15-Year vs. 30-Year Mortgage: What’s the Difference?

Homeowners tend to flock to thirty-year mortgages. After all, that is the standard, with 90 percent of borrowers choosing the thirty-year option (according to the Federal Home Loan Mortgage Company, commonly known as Freddie Mac). 

Many potential borrowers may not even realize that there are other choices for mortgage loan terms, and that going shorter can save them tens of thousands of dollars (or more!) over the lives of their loans.

How Mortgage Terms Impact Cost

Mortgages are typically secured by real estate and are part of the term loan category. On a term loan, the borrower pays interest based on the outstanding balance of the loan. Interest rates and payments are both fixed.

Time affects the total cost of your loan in a few different ways. A longer loan term offers smaller monthly payments. A shorter loan term offers lower interest rates, lower total lifetime interest paid, and faster equity buildup. 

On paper, a shorter loan term may seem like the obvious winner, but it will limit your financial flexibility and the opportunity to build a more liquid nest egg. The term that’s better for you is the one that fits into your overall financial plans and your monthly budget.

30-Year Mortgage

Thirty-year mortgages are the gold standard in the lending world, mainly because of the more affordable monthly payments than loans with shorter terms. That’s not the only difference, but it is the most noticeable one. 

Lower payments mean there’s more money in your budget available to go toward savings (retirement, emergency funds, college)—but that’s only a benefit if you funnel the difference (or at least part of it) into savings. Smaller payments may also allow you to buy a bigger house or take out a bigger mortgage than you could with a shorter loan term.

On the downside, your mortgage will come with a higher interest rate and you will pay substantially more interest over the life of the loan. That money goes straight to the bank, instead of funding your future.

15-Year Mortgage

Shaving fifteen years off your loan term can make a huge difference in the life of your loan. If you can afford those steep monthly payments, it will be better for your overall financial health to go with the shorter loan. 

For one thing, banks love shorter loans (they’re lower risk) and reward these borrowers with lower interest rates, sometimes as much as a full percentage point lower than their thirty-year counterparts.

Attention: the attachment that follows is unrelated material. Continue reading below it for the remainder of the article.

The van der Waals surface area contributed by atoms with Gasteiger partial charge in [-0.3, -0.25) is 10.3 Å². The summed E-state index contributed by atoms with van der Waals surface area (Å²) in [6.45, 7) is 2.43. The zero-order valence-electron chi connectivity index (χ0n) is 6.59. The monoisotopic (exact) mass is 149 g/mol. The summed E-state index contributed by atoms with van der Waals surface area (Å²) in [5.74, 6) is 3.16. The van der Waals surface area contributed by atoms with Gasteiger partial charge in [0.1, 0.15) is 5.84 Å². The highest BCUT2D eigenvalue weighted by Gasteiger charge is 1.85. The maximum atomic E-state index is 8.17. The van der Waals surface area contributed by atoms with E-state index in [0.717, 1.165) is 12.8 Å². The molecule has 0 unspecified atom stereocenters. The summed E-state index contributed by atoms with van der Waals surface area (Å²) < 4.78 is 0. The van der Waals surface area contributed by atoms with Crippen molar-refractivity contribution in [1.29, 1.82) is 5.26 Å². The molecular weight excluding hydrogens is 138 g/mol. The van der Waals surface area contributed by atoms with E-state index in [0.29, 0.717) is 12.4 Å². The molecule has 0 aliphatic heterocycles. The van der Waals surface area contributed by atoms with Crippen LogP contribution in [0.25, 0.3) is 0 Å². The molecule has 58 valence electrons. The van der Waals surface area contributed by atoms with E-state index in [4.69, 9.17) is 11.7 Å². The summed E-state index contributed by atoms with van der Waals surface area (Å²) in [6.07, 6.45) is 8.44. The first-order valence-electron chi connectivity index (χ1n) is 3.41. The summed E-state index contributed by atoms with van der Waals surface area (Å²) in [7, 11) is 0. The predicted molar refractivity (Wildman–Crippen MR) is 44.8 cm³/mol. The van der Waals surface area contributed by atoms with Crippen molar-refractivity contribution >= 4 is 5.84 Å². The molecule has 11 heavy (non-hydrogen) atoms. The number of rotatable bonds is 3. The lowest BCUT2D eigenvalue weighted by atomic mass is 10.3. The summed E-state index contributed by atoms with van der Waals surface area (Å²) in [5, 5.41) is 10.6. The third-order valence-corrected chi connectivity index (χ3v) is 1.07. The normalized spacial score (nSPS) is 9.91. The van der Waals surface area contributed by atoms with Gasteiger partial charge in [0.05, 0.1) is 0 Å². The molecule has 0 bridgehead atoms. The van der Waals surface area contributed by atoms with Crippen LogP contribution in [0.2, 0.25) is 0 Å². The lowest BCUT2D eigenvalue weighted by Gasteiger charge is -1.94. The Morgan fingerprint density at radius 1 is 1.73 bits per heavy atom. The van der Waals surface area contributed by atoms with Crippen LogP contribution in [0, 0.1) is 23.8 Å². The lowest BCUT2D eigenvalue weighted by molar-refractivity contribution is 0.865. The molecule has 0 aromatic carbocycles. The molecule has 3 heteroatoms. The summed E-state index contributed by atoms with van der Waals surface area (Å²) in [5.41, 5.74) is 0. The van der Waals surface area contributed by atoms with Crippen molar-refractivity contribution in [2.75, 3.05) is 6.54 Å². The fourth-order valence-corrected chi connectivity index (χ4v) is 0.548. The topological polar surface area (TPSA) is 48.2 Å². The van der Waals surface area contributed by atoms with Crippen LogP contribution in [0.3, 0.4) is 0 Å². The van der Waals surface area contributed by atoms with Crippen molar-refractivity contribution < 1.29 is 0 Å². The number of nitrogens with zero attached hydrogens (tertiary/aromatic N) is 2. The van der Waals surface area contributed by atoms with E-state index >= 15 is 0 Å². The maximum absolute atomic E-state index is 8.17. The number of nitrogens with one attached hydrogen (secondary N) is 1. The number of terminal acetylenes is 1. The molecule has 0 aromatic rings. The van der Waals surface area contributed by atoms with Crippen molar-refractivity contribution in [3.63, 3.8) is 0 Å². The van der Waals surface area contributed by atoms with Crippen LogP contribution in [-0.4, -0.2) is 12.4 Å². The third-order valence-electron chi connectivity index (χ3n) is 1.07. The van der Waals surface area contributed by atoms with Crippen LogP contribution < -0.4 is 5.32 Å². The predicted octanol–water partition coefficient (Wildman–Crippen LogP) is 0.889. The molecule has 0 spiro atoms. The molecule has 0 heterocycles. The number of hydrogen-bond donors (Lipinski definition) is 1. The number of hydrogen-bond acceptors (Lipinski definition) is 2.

That combined with the much shorter time period means huge savings on interest costs. Another big benefit: You’ll build equity at a much faster pace, as a larger portion of your payment will go toward principal every month. 

More equity means you’re much less likely to end up underwater if housing prices drop and you need to sell. You’ll also be in a better financial position if you ever want to take out a home equity loan. The big (very big) drawback with fifteen-year mortgages is the oversized monthly payment. 

The average payment on these loans runs anywhere from 35 to 50 percent larger than it would with a thirty-year mortgage, putting these loans out of reach for people on tight budgets. The bigger payment can also make it harder to save for retirement, though the lifetime interest savings and earlier pay-off date can help offset that. 

If you do go with a fifteen-year mortgage, make sure to have a very large emergency fund (a full year’s worth of expenses) available to cover your payments if necessary.

The Difference Between 15-Year and 30-Year Mortgage

Seeing the numbers and how they compare can help you figure out which loan term will work for you. To start simple, we’ll look at a $200,000 loan and keep the rate the same at 4 percent for both terms. 

Using that information: For the thirty-year loan, the monthly principal and interest payment will be $955, and you’ll pay lifetime interest costs of $143,739. For the fifteen-year loan, the monthly principal and interest payment will be $1,479, and you’ll pay lifetime interest costs of $66,288. 

By going with the shorter loan term, you’ll have to come up with an extra $524 every month to cover the mortgage payment.